Friday, September 13, 2002

A Few of My Favorite Cookbooks

Note: this is one of a series of cooking articles I'd started posting before I had the blog set up. I turned them into blog entries to keep them on the site.

Truthfully, I rely very heavily on my collection of old cookbooks for most basic cooking. You can't beat the old Better Homes & Gardens notebook-style cookbooks (pre-1960) for an all-purpose great cookbook. And if you can find
a complete set, the Women's Day Encyclopedia of Cooking is not easy to get, but is a comprehensive, 13-volume encyclopedia (they weren't kidding when they named it). I learned how to cook out of my family's copy, and after
years of looking managed to find my own set. It's not really that difficult to find good basics like these with just a little time spent checking out thrift stores, flea markets, or of course, eBay.
But there are plenty of good cookbooks in print today, although there's an overwhelming number of them! Here's a few I've found incredibly useful.

First up is On Rice, as mentioned in Lesson Four. I love rice, and this has tons and tons of one-dish meals, with something for everyone. I've made probably at least half of the recipes in here by now (although I confess to tweaking them a lot of the time -- I do love shortcuts!) There's also a lot of great information on all the different kinds of rice, and there's even dessert recipes! I have yet to try one of them, but someday I'll need that comforting rice pudding, I'm sure!!

the Visual Food Encyclopedia is a super reference -- it has become a total supplement to my Women's Day Encyclopedia of Cooking because while it isn't nearly as in-depth (after all, it's just one book, not 13 volumes!) it does have good basic info on a ton of fresh ingredients, the recipes are more modern and simple, and it's full of the most amazingly beautiful full-color paintings. Ever wondered exactly what a ripe mango was supposed to look like? Well, now you can know.

I probably cook Japanese food a good percentage of the time, although I lean more towards the home-cooking side than anything you'd really find in a restaurant. Two of my most essential references are The Book Of Japanese Cooking and Japanese Family-Style Recipes. Both have great pictures, easy-to-follow directions and no ingredients should be too difficult to track down. I'd have to say, if you only get one though, go for the Book of Japanese Cooking.

Who doesn't love restaurant cookbooks? I have loads of vintage ones, and it's still a healthy division of the cookbook sections. But I have to confess I've never gotten one of the award winning modern books like The French Laundry Cookbook. I just can't get into that style of cooking myself, although I'd be perfectly happy to eat there! No, for me it's the retro-styled official cookbooks like those from Lundy's, Junior's, or the Brown Derby. Maybe partly because they're usually good reads as well as good cookbooks!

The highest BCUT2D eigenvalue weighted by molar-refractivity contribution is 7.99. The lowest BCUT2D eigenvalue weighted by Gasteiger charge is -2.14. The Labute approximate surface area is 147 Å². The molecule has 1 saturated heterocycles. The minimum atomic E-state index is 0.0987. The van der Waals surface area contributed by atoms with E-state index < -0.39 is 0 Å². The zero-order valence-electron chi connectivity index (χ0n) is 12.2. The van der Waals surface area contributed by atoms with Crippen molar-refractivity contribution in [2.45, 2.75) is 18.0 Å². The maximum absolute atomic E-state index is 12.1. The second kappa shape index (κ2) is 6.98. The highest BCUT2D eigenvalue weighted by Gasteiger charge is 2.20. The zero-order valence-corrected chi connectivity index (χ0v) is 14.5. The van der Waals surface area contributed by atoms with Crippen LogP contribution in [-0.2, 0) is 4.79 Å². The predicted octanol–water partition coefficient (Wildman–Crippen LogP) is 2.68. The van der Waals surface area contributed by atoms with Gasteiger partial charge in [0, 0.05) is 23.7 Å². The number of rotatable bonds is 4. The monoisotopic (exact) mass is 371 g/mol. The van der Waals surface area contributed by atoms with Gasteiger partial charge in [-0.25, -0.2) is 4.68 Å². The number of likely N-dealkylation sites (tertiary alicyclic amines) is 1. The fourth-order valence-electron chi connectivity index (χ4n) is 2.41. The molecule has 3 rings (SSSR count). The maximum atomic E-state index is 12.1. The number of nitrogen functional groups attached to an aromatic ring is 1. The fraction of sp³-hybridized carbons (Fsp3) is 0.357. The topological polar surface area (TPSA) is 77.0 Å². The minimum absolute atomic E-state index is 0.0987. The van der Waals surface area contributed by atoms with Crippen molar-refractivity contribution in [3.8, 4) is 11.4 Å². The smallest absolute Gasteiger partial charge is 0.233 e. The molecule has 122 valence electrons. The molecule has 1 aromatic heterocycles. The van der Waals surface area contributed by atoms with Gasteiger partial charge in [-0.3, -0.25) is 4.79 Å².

Speaking of retro cookbooks, a lot of the old standbys are still around. You can pick up the current edition of the standard Better Homes & Gardens book, still in the 3-ring binder but modernized and updated. I already have two (30s and 50s editions) so I can't justify adding this one, but every kitchen should have at least one edition of this classic. I've never bought one myself, but I'm sure the basic info is still just as good. And if you want modern, or healthier recipes, it would probably do you more good than a vintage copy. And while you're at it, you can get modern versions of two other classics: the Good Housekeeping and Betty Crocker cookbooks, or, even cooler, a new reprinted edition of the 1950 Betty
cookbook, exactly like the one I have -- just new and clean.

Sometimes I don't want to cook, but I want to read about food and cooking. The ultimate food writer is of course M.F.K. Fisher, and her Art of Eating is a great introductory volume containing five of her early works. Another writer I like is Betty Fussell whose My Kitchen Wars is about all sort of things (but it does all come back to the kitchen). For a more modern viewpoint, check out either of Anthony Bourdain's books -- Kitchen Confidential is a must-read for anyone who's either worked in a restaurant or wanted to, and A Cook's Tour is a really enjoyable read about food and eating all over the world. Plus, the guy liked comics growing up, so that's a mark in the plus column as far as I'm concerned.

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